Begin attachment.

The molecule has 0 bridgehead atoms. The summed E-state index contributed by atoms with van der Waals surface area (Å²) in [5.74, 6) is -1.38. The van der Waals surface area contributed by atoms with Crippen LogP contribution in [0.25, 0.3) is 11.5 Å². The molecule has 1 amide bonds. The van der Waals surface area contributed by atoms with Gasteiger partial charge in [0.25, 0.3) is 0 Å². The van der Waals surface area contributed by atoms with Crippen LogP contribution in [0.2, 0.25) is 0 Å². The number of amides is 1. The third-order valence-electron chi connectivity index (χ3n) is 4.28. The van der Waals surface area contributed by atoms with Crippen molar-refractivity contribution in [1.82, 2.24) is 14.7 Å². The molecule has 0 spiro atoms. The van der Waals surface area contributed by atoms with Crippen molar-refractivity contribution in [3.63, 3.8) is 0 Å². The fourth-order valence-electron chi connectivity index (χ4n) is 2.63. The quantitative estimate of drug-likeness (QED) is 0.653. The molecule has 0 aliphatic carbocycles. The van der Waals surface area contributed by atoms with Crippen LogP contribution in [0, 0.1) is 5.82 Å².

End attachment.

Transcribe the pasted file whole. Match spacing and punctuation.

The molecule has 0 bridgehead atoms. The summed E-state index contributed by atoms with van der Waals surface area (Å²) in [5.74, 6) is -1.38. The van der Waals surface area contributed by atoms with Crippen LogP contribution in [0.25, 0.3) is 11.5 Å². The molecule has 1 amide bonds. The van der Waals surface area contributed by atoms with Gasteiger partial charge in [0.25, 0.3) is 0 Å². The van der Waals surface area contributed by atoms with Crippen LogP contribution in [0.2, 0.25) is 0 Å². The number of amides is 1. The third-order valence-electron chi connectivity index (χ3n) is 4.28. The van der Waals surface area contributed by atoms with Crippen molar-refractivity contribution in [1.82, 2.24) is 14.7 Å². The molecule has 0 spiro atoms. The van der Waals surface area contributed by atoms with Crippen molar-refractivity contribution in [3.63, 3.8) is 0 Å². The fourth-order valence-electron chi connectivity index (χ4n) is 2.63. The quantitative estimate of drug-likeness (QED) is 0.653. The molecule has 0 aliphatic carbocycles. The van der Waals surface area contributed by atoms with Crippen LogP contribution in [0, 0.1) is 5.82 Å².